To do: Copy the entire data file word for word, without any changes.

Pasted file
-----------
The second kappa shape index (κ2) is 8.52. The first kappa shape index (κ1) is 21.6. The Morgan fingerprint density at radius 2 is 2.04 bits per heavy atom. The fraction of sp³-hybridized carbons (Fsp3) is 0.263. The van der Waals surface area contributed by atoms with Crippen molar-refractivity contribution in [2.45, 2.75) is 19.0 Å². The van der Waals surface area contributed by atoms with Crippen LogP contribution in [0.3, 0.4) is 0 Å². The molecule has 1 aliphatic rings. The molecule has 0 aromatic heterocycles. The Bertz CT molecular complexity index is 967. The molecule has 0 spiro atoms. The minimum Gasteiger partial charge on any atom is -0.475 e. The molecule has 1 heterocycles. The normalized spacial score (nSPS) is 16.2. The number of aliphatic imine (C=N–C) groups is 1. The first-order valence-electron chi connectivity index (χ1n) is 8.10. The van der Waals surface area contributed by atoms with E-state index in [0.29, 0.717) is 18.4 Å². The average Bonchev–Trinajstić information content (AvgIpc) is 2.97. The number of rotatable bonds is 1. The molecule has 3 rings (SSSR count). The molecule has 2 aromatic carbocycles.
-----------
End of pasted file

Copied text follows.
The second kappa shape index (κ2) is 8.52. The first kappa shape index (κ1) is 21.6. The Morgan fingerprint density at radius 2 is 2.04 bits per heavy atom. The fraction of sp³-hybridized carbons (Fsp3) is 0.263. The van der Waals surface area contributed by atoms with Crippen molar-refractivity contribution in [2.45, 2.75) is 19.0 Å². The van der Waals surface area contributed by atoms with Crippen LogP contribution in [0.3, 0.4) is 0 Å². The molecule has 1 aliphatic rings. The molecule has 0 aromatic heterocycles. The Bertz CT molecular complexity index is 967. The molecule has 0 spiro atoms. The minimum Gasteiger partial charge on any atom is -0.475 e. The molecule has 1 heterocycles. The normalized spacial score (nSPS) is 16.2. The number of aliphatic imine (C=N–C) groups is 1. The first-order valence-electron chi connectivity index (χ1n) is 8.10. The van der Waals surface area contributed by atoms with E-state index in [0.29, 0.717) is 18.4 Å². The average Bonchev–Trinajstić information content (AvgIpc) is 2.97. The number of rotatable bonds is 1. The molecule has 3 rings (SSSR count). The molecule has 2 aromatic carbocycles.